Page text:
... The importance of plants in hospitals has been better established by the four experiments concerned with pain Park & Mattson, 2008Park et al., 2004). These studies proceeded with the idea that the pleasant and attention holding (i.e., positively distracting) properties of plants can keep a person from focusing on pain from an external source. ...
Technical Report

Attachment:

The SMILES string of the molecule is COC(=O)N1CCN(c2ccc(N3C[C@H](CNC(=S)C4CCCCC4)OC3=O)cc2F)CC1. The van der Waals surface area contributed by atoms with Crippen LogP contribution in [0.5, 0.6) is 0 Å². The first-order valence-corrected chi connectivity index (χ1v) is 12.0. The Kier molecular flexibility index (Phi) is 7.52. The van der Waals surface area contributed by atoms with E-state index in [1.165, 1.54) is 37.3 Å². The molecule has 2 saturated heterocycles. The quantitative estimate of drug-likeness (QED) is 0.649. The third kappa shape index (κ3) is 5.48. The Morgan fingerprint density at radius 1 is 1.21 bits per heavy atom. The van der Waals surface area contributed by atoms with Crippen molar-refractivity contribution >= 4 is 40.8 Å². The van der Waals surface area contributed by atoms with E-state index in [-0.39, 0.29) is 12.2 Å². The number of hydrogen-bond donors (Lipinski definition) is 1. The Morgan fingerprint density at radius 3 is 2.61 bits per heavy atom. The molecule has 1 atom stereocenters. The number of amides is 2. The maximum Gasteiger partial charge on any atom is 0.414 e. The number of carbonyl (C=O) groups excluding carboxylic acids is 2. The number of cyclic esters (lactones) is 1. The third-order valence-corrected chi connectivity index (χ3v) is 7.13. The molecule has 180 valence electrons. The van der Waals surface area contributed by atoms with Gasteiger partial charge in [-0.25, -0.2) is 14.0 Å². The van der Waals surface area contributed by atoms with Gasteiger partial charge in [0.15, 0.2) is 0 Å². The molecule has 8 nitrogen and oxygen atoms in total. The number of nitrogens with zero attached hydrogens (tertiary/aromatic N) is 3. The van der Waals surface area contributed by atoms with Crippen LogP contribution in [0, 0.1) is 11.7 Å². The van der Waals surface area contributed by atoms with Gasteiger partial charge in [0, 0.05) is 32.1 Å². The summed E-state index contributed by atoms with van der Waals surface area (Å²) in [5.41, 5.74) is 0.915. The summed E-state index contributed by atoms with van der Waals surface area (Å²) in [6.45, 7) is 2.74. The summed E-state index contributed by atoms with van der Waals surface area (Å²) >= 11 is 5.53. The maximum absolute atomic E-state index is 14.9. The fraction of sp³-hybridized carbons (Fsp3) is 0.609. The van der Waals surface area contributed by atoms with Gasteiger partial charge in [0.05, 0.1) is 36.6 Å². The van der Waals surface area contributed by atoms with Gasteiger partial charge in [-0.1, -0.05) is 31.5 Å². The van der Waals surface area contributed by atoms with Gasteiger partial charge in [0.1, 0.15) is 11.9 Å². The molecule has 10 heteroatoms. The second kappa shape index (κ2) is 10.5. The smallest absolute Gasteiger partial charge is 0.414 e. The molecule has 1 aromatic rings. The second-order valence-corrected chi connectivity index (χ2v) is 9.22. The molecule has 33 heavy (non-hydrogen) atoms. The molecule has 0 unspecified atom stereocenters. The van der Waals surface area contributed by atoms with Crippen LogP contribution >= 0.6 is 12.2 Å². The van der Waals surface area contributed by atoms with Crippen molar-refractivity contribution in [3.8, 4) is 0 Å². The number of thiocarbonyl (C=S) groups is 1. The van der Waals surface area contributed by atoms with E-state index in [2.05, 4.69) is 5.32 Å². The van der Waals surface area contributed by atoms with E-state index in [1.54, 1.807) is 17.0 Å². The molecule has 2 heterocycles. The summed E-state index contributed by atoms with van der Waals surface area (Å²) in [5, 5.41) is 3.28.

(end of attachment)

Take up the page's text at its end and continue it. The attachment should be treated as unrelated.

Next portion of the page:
Pradhan Mantri Awas Yojna - Urban (PMAY-U) was launched by the Government of India in 2014 with the objective of "Housing For All" to eligible urban families by year 2022. The validated demand under the scheme stood at 1 crore houses across all states and union territories. A massive spurt in housing activities as resulted, and it is reported that already 15 lacs new dwelling units are built and occupied. Another 40 lacs are under construction. While speedy and affordable construction is of uppermost importance, it is also to be noted that, India is a multi-climate country. the diverse geo-climatic conditions demands tailor-made solutions for the country across the boundary. A standard prototype is bound to fail as it is essential to make housing climate balanced to reduce dependence on mechanical means of lighting and ventilation. The Ministry of Housing and Urban Affairs (MoHUA) defines affordable housing according to different income brackets as follows: (i) Economical Weaker Section (EWS) with income level less than INR 3 lac p.a. and a dwelling unit size up to 30 sq.m, (ii) Lower Income Group (LIG) with income between INR 3 lacs to 6 lacs , dwelling unit size up to 60 sq.m (iii) Middle Income Group I (MIG-I), with income range INR 6 - 12 lac, dwelling unit size 90 - 120 sqm and (iv) Middle Income Group II (MIG-II), with income range INR 12 - 18lac, dwelling unit size 110 - 150 sqm. A housing unit is considered affordable if the EMI or rent does not exceed 30 percent of gross monthly income of buyer. Under such challenging boundary conditions of (a) geo climatic diversity, (b) low affordability, (c) size constraint and with the view t o bring in variety and flexibility in unit design., the task of this housing manual was taken up for EWS and LIG households from for the eastern part of our country viz. West Bengal and Odisha. Post occupancy evaluations were conducted on already occupied housing schemes across the two states. Field measurements were taken to assess the indoor livability conditions like lighting, ventilation and sound insulation parameters at different zones within dwelling units and also at common spaces like staircase, landings. The responses on space adequacy and general satisfaction were analyzed and a prioritization of factors was done to give design inputs. It is expected that this manual will be a handy tool for producers and policy makers of housing and also serve as a guide book for students in architectural institutes.